Nivi: Given how quickly deals move, how much time do I really have to apply judgment? Won’t I miss out if I take time to think things through?
Naval: Judgment isn’t necessarily due diligence or even thinking. Judgment is the preparation you do before a deal arrives so that your subconscious can process it quickly.
Early-stage investing is more about gut feel than due diligence
Judgment for early-stage investing doesn’t involve extensive due diligence. Yes, it’s smart to check references, talk to other people and think it through. But that takes days, not weeks. Over time you will build up a gut instinct, and you will require less and less data to assess a deal.
You’ll know if a founder is credible by listening to them. You’ll know if they come from a credible network, which means you can spend less time checking references. You’ll know how customers in the space think and you’ll develop a gut feel for what founders can sell them.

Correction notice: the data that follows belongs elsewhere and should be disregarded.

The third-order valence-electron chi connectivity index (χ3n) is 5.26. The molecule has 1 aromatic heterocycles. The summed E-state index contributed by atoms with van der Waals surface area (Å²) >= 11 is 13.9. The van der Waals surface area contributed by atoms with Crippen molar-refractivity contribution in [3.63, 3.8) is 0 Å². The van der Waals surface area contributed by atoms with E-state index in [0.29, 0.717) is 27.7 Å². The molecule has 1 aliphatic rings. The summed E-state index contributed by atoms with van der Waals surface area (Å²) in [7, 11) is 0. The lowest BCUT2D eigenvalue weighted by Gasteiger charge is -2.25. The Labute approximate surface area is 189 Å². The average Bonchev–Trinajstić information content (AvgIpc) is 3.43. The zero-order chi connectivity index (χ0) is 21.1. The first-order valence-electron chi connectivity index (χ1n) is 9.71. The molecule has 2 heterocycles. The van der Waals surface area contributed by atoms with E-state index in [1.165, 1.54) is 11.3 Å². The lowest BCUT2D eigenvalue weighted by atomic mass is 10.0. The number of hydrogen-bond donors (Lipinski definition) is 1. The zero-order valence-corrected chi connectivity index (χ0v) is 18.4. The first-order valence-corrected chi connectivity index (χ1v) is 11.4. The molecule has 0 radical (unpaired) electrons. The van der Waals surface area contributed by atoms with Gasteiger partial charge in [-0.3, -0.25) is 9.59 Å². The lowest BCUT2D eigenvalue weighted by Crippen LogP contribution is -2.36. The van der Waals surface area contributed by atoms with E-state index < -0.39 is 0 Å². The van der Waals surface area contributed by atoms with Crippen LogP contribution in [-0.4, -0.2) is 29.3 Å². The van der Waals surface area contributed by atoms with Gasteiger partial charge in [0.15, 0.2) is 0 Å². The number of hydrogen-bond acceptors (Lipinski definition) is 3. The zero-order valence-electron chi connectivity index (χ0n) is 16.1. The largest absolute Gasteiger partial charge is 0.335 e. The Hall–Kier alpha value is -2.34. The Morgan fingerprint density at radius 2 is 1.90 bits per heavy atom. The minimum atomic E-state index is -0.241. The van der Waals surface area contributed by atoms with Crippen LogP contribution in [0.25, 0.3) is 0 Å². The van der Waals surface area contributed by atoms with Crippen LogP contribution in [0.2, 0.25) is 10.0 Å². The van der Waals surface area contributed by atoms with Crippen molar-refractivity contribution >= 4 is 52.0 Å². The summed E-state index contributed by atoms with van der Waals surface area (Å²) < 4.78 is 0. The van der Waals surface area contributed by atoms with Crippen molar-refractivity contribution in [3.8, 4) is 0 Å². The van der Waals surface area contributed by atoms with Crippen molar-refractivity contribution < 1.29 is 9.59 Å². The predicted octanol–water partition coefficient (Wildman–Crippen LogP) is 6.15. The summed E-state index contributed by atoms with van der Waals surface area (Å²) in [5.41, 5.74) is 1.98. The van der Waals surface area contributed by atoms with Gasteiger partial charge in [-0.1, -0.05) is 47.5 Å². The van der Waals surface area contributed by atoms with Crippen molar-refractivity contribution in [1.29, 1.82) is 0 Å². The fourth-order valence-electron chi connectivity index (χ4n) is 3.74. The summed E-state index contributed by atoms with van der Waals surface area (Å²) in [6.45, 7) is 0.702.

The best investors are immune to FOMO
Startups are now trained to run a tight, fast fundraising process. This is especially true for startups coming out of accelerators. Some of them pressure you hard to make a decision.
The best investors are immune to the FOMO effect. If you push them to decide within 48 hours, they’ll say, “Well, I don’t decide within 48 hours, so it’s not a fit for me.” They won’t look at it, even if it’s a hot deal.
FOMO works on many investors—up to a point. I employ a 24-hour cooling off period for deals I consider: Even after I decide to invest, I force myself to wait 24 hours before moving forward.